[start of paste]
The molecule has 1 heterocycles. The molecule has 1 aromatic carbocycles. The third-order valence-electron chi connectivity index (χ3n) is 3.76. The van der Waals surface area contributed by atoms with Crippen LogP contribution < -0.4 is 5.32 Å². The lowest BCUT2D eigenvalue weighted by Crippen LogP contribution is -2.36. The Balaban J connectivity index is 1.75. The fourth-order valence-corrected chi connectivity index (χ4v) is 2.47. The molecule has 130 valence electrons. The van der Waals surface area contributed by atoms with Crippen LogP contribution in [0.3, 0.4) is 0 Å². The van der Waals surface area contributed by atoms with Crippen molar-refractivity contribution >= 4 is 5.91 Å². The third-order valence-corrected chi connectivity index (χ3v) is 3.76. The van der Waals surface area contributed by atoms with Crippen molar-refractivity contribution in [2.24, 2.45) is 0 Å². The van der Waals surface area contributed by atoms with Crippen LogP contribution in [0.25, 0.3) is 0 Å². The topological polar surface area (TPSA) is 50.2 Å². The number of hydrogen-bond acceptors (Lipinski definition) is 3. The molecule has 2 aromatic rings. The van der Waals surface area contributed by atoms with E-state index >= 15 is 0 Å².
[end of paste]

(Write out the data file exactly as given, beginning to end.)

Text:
The molecule has 1 heterocycles. The molecule has 1 aromatic carbocycles. The third-order valence-electron chi connectivity index (χ3n) is 3.76. The van der Waals surface area contributed by atoms with Crippen LogP contribution < -0.4 is 5.32 Å². The lowest BCUT2D eigenvalue weighted by Crippen LogP contribution is -2.36. The Balaban J connectivity index is 1.75. The fourth-order valence-corrected chi connectivity index (χ4v) is 2.47. The molecule has 130 valence electrons. The van der Waals surface area contributed by atoms with Crippen LogP contribution in [0.3, 0.4) is 0 Å². The van der Waals surface area contributed by atoms with Crippen molar-refractivity contribution >= 4 is 5.91 Å². The third-order valence-corrected chi connectivity index (χ3v) is 3.76. The van der Waals surface area contributed by atoms with Crippen molar-refractivity contribution in [2.24, 2.45) is 0 Å². The van der Waals surface area contributed by atoms with Crippen LogP contribution in [0.25, 0.3) is 0 Å². The topological polar surface area (TPSA) is 50.2 Å². The number of hydrogen-bond acceptors (Lipinski definition) is 3. The molecule has 2 aromatic rings. The van der Waals surface area contributed by atoms with E-state index >= 15 is 0 Å².